“Beginning in the spring of 1956, officers precede enlisted personnel, with officers arranged either alphabetically by surname or hierarchically by rank. Personnel diaries, which precede each quarter’s muster rolls, are arranged chronologically by date.”
Ancestry.com also recently updated their collection of U.S. Historical Postcards, 1893-1960. You might be wondering how historical postcards would be valuable to your genealogy research. The collection description sheds some light on what you can use this database for:
“This database contains over 115,000 historical postcards with photos of places in the United States. Each postcard caption has been indexed and may be searched by keyword or location. The database also includes the city, county, state, and postcard era (estimated year range) for most postcards.
This database is primarily useful for obtaining a photograph or picture of a specific place in time. If you do not already have pictures of the places your ancestors lived, historical postcards are a good alternative to personal photos.”
In the video below: A captivating story unfolds of old postcards from WWI that are snatched from oblivion by Michael Strauss, who is the Genealogy Gems Podcast Military Minutes man. Michael shares the story of how he found the historic postcards on eBay, and the research process he followed to identify their author. These are strategies that you can use in many areas of your family history research!
You can explore even more new WWI records for genealogy thanks to FamilySearch’s newest additions to their free records.
These records may help you find out more about your ancestors who served in the military during WWI. Depending on the collection and record, you might find:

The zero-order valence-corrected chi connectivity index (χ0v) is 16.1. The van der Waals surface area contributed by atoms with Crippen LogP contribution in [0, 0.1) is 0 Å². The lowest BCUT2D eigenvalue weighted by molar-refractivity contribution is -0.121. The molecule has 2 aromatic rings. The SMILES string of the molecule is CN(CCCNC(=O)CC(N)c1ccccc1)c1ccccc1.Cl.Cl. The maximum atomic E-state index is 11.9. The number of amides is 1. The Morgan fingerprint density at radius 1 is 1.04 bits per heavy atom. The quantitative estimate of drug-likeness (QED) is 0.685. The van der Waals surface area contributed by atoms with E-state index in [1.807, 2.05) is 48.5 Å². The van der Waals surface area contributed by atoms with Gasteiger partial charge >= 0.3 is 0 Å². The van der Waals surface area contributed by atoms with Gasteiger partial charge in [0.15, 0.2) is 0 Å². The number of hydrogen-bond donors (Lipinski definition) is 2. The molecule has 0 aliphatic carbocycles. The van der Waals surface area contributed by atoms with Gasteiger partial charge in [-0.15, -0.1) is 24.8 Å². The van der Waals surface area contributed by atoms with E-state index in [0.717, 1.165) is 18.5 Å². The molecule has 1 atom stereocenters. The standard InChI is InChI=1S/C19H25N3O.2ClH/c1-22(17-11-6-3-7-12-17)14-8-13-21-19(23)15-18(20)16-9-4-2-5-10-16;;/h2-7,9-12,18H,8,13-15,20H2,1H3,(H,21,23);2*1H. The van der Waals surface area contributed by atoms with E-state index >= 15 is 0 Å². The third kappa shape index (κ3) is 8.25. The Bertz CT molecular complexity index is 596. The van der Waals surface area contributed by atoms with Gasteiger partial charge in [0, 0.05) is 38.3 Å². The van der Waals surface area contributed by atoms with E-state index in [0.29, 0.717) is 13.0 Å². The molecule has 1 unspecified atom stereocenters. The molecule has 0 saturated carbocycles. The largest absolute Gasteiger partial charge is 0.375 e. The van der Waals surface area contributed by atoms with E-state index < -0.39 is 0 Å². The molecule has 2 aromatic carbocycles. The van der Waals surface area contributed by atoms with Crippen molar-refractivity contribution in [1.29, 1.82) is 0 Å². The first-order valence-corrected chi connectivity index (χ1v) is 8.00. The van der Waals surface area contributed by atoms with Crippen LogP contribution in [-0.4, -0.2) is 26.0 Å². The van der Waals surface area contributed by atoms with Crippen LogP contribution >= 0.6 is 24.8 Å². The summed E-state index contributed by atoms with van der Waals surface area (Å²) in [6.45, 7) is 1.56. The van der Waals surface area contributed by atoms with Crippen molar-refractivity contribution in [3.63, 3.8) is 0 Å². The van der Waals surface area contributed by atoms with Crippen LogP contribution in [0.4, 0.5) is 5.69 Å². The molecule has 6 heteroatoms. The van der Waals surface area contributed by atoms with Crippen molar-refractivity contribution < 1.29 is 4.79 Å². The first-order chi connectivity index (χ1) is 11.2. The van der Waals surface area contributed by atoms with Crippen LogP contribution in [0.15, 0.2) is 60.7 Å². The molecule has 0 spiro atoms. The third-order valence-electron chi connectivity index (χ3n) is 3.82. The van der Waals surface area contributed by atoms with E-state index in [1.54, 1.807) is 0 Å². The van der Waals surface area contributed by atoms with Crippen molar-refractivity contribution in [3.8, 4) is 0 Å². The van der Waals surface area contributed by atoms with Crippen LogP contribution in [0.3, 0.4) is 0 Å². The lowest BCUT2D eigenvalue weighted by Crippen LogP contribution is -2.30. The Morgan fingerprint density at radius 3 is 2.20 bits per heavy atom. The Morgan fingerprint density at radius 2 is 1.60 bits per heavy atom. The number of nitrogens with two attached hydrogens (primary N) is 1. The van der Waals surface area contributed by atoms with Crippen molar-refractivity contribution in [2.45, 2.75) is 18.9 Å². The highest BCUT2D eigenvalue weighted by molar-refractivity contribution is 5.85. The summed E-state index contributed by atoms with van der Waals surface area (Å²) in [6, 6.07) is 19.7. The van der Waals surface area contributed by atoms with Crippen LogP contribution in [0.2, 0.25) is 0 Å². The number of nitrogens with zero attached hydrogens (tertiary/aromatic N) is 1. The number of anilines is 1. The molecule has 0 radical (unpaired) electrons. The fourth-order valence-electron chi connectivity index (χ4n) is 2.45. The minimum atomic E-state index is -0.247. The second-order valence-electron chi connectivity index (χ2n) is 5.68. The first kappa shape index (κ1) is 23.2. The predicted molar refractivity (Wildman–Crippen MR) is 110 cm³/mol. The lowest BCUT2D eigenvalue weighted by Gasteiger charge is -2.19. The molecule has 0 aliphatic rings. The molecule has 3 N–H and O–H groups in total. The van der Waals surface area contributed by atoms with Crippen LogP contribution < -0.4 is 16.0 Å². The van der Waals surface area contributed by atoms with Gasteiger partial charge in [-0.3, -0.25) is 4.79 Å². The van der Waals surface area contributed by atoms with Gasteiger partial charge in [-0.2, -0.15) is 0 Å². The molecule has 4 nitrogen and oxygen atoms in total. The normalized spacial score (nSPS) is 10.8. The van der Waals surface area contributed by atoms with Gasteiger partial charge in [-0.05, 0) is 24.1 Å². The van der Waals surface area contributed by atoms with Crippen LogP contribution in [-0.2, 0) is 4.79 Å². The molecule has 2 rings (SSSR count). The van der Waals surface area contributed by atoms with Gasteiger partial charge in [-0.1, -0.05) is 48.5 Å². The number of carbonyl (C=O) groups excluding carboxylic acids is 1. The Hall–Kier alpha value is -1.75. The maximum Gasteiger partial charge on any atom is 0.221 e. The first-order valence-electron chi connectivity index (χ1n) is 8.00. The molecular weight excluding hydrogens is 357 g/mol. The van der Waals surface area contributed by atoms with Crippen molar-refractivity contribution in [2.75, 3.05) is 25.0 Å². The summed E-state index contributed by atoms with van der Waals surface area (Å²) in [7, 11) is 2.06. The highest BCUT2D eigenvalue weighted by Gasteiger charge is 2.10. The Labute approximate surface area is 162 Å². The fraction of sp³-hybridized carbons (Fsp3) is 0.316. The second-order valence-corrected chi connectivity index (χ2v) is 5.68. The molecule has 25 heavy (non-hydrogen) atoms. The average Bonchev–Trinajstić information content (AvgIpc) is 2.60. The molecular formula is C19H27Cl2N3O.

name of Veteran;
place and date of birth;
occupation before and after the war;
birthplace and date;
names of children and their birth dates;
parents’ names and addresses;
first camp entered and date;
rank, company, and regiment;
transfers and promotions;
battles engaged in;
discharged date and reason, and additional information.
If you don’t find the person you’re looking for, FamilySearch has these helpful suggestions for next steps:
Look for variant spellings of the names. You should also look for alias names, nicknames and abbreviated names.
Look for an index. Local genealogical and historical societies often have indexes to local records.
Search the records of nearby localities (or military units, counties, parishes, etc.).
More Military Records with Michael Strauss
Michael Strauss is our resident Military Minutes man for The Genealogy Gems Podcast. He first debuted on the show on episode #207, where he talked about draft registrations. Click here to listen to the episode and download an exclusive free 4-page handout! For more expert military research tips and insight, browse Michael’s many articles on our website by clicking here.
About the Author: Lacey Cooke has been working with Genealogy Gems since the company’s inception in 2007. Now, as the full-time manager of Genealogy Gems, she creates the free weekly newsletter, writes blogs, coordinates live events, and collaborates on new product development. No stranger to working with dead people, Lacey holds a degree in Forensic Anthropology, and is passionate about criminal justice and investigative techniques. She is the proud dog mom of Renly the corgi.
Disclosure: This article contains affiliate links and Genealogy Gems will be compensated if you make a purchase after clicking on these links (at no additional cost to you). Thank you for supporting Genealogy Gems!
Nearly 2.5 million French genealogy records are among the free collections now available online at FamilySearch.org. Also: German church records, Dutch civil registrations and 3 free digital archives for researching U.S. ancestors in CT, GA and NJ. Free French...